May 26, 2009
Advanta is freezing the accounts of nearly one million credit-card holders, most of them small businesses and self-employed professionals, effective next Saturday. The company said it is trying to cut its losses and preserve capital.
An email sent to Advanta clients said:
Your Advanta Business Card account is funded by an independent trust which owns the balances you owe on your account and provides funding for new transactions. We expect the trust to stop funding activity on our accounts. The trust also restricts our flexibility to fund activity on your account. Unfortunately, as a result, effective May 30th all Advanta Business Credit Card accounts, including your account, will be closed.
The email said customers would not be required to immediately pay off their balance and could continue making payments under the terms of their agreement.
Industry analysts called the move unprecedented and said it indicates the company is under severe financial stress.
The move was described by industry analysts as unprecedented and indicative of severe financial stress. Earlier this year, the Philadelphia-area company eliminated 300 jobs, or a third of its workforce, and cut its dividend 88 percent. It lost $75 million in the first quarter of this year, compared with a profit of $18 million in the same quarter last year.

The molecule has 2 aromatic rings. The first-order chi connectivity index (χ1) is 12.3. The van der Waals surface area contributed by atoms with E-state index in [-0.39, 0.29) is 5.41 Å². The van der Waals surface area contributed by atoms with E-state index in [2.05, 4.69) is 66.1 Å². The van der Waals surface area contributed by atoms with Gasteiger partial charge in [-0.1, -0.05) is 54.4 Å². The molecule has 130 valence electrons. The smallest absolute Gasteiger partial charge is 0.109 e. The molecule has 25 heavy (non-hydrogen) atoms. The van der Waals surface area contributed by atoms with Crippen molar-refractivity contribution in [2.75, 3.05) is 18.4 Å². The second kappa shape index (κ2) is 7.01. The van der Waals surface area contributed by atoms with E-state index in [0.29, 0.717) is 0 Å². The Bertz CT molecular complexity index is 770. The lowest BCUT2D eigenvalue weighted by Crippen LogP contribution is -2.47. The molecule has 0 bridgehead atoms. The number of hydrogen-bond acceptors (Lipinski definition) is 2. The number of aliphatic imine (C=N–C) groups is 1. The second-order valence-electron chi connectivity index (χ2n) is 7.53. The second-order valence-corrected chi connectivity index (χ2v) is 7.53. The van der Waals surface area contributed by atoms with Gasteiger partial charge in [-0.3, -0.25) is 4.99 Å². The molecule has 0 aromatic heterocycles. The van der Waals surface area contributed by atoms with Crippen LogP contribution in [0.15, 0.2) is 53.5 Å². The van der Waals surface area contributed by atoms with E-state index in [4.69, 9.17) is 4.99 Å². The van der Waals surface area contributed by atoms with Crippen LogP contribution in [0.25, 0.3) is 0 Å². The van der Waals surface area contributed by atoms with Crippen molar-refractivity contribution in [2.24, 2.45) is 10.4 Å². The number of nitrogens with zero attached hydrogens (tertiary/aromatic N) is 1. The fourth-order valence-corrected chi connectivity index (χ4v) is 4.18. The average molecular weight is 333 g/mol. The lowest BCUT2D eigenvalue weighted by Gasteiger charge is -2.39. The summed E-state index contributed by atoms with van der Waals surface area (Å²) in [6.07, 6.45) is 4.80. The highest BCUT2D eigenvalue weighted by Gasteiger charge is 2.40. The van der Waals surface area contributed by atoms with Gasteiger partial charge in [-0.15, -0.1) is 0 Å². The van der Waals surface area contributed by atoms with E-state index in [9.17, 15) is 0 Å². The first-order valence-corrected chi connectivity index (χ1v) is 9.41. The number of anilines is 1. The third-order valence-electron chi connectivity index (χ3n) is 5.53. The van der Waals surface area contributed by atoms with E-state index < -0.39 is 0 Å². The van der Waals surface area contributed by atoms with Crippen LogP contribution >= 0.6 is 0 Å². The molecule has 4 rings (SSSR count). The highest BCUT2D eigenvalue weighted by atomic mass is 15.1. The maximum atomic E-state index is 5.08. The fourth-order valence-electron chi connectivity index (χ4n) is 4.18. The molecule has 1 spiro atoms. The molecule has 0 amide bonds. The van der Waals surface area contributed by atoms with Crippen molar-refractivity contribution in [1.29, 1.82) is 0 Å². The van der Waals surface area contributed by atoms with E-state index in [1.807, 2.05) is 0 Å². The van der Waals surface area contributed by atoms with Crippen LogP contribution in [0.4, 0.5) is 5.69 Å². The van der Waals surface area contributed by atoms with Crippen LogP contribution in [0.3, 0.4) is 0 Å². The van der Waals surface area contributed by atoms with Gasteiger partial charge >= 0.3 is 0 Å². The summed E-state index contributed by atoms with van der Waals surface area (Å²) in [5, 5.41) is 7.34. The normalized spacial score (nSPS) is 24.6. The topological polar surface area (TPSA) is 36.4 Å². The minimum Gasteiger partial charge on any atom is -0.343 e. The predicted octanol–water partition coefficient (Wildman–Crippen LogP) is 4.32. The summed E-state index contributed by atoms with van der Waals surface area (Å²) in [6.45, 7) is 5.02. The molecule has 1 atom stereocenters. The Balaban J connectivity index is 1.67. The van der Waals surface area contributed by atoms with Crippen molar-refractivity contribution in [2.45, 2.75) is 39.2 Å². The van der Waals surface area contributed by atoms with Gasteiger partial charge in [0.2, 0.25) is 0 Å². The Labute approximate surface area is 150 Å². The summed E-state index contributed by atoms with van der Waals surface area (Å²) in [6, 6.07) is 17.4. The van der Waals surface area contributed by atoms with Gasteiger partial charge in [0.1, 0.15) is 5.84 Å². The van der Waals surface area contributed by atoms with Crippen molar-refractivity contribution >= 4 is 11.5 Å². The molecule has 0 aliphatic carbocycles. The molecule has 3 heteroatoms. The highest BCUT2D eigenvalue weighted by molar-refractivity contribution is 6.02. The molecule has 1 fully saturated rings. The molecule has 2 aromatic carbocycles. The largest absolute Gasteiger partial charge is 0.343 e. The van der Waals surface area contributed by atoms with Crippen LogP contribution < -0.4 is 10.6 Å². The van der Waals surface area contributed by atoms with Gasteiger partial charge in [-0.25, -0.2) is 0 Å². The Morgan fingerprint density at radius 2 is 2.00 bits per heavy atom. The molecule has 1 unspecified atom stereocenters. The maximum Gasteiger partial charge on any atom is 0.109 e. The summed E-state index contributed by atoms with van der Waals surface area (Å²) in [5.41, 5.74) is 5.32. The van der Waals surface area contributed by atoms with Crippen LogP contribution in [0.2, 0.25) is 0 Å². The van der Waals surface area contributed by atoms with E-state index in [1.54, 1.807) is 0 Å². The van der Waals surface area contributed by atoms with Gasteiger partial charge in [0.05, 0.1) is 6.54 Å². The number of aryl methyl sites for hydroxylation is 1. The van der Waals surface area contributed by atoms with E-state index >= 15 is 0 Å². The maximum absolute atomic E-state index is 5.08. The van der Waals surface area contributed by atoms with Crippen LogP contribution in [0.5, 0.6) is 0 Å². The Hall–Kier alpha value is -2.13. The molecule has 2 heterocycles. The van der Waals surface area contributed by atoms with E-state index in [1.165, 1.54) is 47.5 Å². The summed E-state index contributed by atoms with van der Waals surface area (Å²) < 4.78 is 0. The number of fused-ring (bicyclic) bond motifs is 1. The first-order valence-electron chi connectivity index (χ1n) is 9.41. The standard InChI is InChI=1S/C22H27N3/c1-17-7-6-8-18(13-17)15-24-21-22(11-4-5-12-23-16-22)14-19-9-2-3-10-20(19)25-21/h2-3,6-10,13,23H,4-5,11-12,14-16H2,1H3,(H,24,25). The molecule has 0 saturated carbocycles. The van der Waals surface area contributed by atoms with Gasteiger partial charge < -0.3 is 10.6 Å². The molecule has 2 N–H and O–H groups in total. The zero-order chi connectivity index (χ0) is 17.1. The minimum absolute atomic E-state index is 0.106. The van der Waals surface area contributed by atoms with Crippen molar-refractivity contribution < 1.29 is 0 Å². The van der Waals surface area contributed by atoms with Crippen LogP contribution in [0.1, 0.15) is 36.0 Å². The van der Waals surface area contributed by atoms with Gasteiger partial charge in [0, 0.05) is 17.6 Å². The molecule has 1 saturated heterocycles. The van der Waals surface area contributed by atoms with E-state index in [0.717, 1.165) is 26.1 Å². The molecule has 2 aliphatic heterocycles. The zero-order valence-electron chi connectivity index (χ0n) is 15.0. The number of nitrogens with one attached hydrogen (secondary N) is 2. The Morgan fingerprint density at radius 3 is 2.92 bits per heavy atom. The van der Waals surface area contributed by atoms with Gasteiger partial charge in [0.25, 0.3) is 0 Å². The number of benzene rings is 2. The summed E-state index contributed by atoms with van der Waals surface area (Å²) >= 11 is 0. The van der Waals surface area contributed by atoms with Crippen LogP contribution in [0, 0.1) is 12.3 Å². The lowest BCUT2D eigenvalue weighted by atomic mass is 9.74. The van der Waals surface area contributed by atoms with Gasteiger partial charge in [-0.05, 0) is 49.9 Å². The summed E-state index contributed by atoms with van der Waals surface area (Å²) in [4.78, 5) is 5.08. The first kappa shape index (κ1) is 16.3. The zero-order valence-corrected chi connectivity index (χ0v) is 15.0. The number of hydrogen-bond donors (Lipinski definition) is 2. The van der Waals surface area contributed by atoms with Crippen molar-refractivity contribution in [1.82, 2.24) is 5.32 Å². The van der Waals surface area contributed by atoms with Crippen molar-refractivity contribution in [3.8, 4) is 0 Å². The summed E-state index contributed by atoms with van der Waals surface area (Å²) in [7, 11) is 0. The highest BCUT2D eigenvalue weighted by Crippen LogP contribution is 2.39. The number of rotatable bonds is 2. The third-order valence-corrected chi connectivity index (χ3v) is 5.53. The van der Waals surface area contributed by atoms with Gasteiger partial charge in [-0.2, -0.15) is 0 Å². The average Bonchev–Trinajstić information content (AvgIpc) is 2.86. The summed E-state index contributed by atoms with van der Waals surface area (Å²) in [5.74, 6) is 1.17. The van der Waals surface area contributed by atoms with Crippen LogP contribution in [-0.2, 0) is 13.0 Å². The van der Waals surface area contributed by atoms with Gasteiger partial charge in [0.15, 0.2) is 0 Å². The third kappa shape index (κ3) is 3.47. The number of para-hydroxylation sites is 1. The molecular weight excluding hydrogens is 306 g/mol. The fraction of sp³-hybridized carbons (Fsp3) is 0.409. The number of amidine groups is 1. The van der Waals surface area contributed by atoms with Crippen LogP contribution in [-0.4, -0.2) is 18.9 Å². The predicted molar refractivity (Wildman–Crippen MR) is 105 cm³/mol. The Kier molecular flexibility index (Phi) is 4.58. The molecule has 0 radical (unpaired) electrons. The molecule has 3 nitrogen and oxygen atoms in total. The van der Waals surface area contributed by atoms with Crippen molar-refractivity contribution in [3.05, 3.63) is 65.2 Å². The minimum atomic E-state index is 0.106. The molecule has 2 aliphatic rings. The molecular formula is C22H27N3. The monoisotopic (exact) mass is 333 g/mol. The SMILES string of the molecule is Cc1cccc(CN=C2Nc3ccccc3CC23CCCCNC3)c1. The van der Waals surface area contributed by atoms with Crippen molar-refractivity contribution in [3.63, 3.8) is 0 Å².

Advanta said its customers defaulted last month at a rate of 20.15 percent, compared with 17.31 percent in March. Outstanding credit-card balances at the end of April were $4.5 billion. The company hopes customers will pay off their balances, but it is not clear what business Advanta will have left after that.
The disclosures came in a regulatory filing by the Advanta Business Card Master Trust, which bundles Advanta's small-business loans for sale to investors.
Customers have been complaining for months that Advanta has raised their interest rates without warning and, in some cases, closed their accounts or reduced their credit lines.
"Advanta raised my annual percentage rate from 19% to 38% after I had used the card and would not provide any detailed explanation for why they took this action," said Matt of O'Fallon, Mo. "They have lowered my credit line now to $2800 and I'm sure once I submit the payment in full they will cancel the card."
"I have had perfect credit and Advanta still managed to raise the interest rate to 37.99% and it was impossible to talk to anyone who spoke good English," said Dick of Appleton, Wis. "I made offers to pay them off, took bank loans to pay them off, was still overcharged and the rate jacked up for no reason."